Texas Killing Fields

| February 24, 2012 | 0 Comments

Texas Killing Fields is a film pregnant with possibilities and neo-noir intrigue. Unfortunately it never lives up to its potential, resulting in an unfulfilling and unmemorable story. The debut of director Ami Canaan Mann chronicles two mismatched police detectives tracking a serial killer across the bayous of Texas City, Texas.
Brian Heigh (Jeffrey Dean Morgan) is a New York City detective who has just relocated with his family to Texas. His partner is the cantankerous Mike Souder (Sam Worthington), a long time Texas City resident who is very familiar with the dark terrain of the area, both geographical and emotional. When several girls go missing, only to be found dead on the aforementioned fields, the detectives follow obscure leads taking them through the hellish, swampy terrain to confront natives who truly look like they could be capable of murder. When the detectives aren’t busy with their grizzly case, they try to keep the young Anne Sliger (Chloe Moretz) out of trouble as her reckless mother doesn’t much care to.
There are a lot of interesting threads in the story that are given great importance only to fizzle out, amounting to a lot of potential with no follow through. The atmosphere, setting, and fractured narrative are fascinating but can’t cover up the many issues in the story. Nothing may be riveting, but at least it looks gritty and well-shot. One of those interesting threads deals with a detective in another jurisdiction, Pam Stall (ever-excellent Jessica Chastain) who just so happens to be Souder’s former wife, dealing with similar cases.
The acting is hit and miss. Jeffrey Dean Morgan can’t make up for the issues in the script although he tries to imbue his role with gravitas and emotional purpose. Sam Worthington’s accent slips far too often to be ignored and comes across quite blankly. Jessica Chastain continues to surprise, giving her character the most depth. But, a lot of these issues can be traced back to the script written by Don Ferrarone. For a film based on real events it surprisingly lacks the detail and verve that would make the characters feel real. There are some very interesting set ups and characters but they are never developed fully to be memorable beyond the credits.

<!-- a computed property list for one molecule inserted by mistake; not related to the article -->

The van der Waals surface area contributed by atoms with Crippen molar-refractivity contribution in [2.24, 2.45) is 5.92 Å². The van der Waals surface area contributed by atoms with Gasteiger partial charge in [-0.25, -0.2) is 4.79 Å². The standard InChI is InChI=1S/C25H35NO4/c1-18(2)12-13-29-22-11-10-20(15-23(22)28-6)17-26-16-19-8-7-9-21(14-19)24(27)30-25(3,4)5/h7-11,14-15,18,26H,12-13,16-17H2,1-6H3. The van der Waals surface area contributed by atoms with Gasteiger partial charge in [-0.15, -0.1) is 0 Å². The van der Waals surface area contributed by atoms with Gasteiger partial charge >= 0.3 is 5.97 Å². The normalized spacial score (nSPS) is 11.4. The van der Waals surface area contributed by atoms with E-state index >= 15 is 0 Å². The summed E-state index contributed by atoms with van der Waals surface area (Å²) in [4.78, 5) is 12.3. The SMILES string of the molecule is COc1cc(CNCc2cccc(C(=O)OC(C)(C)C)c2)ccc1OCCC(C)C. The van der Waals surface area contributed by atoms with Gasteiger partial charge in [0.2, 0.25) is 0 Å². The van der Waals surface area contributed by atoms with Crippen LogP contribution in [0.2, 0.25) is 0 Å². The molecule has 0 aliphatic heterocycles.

Ami Canaan Mann may be unduly burdened with the comparisons to her father, Michael Mann (who produced this film), director of such films as Heat and Public Enemies. She’s in the same playing field of neo-noir and the prickly underpinnings of criminality. Unfortunately, she doesn’t share her father’s tight grip on structure and theme.
Ultimately, Texas Killing Fields feels like a movie without purpose or urgency; no character feels real, the plot is an opaque mess leaving us with great atmosphere and a catchy title but no resolution. With all these problems it’s unsurprising that Texas Killing Fields ends with both a bang and a whimper.
The Blu-Ray has only one special feature, audio commentary featuring director Ami Canaan Mann and writer Donald F. Ferrarone

About the Author:

Angelica Jade Bastien is a freelance writer specializing in screenwriting and feminist pop culture criticism. When not writing she can be found reading comics or discussing why Elizabeth Taylor is her cinematic spirit sister. She lives in Chicago with her lovely cat, Professor Butch Cassidy. You can follow her on Twitter @viperslut.
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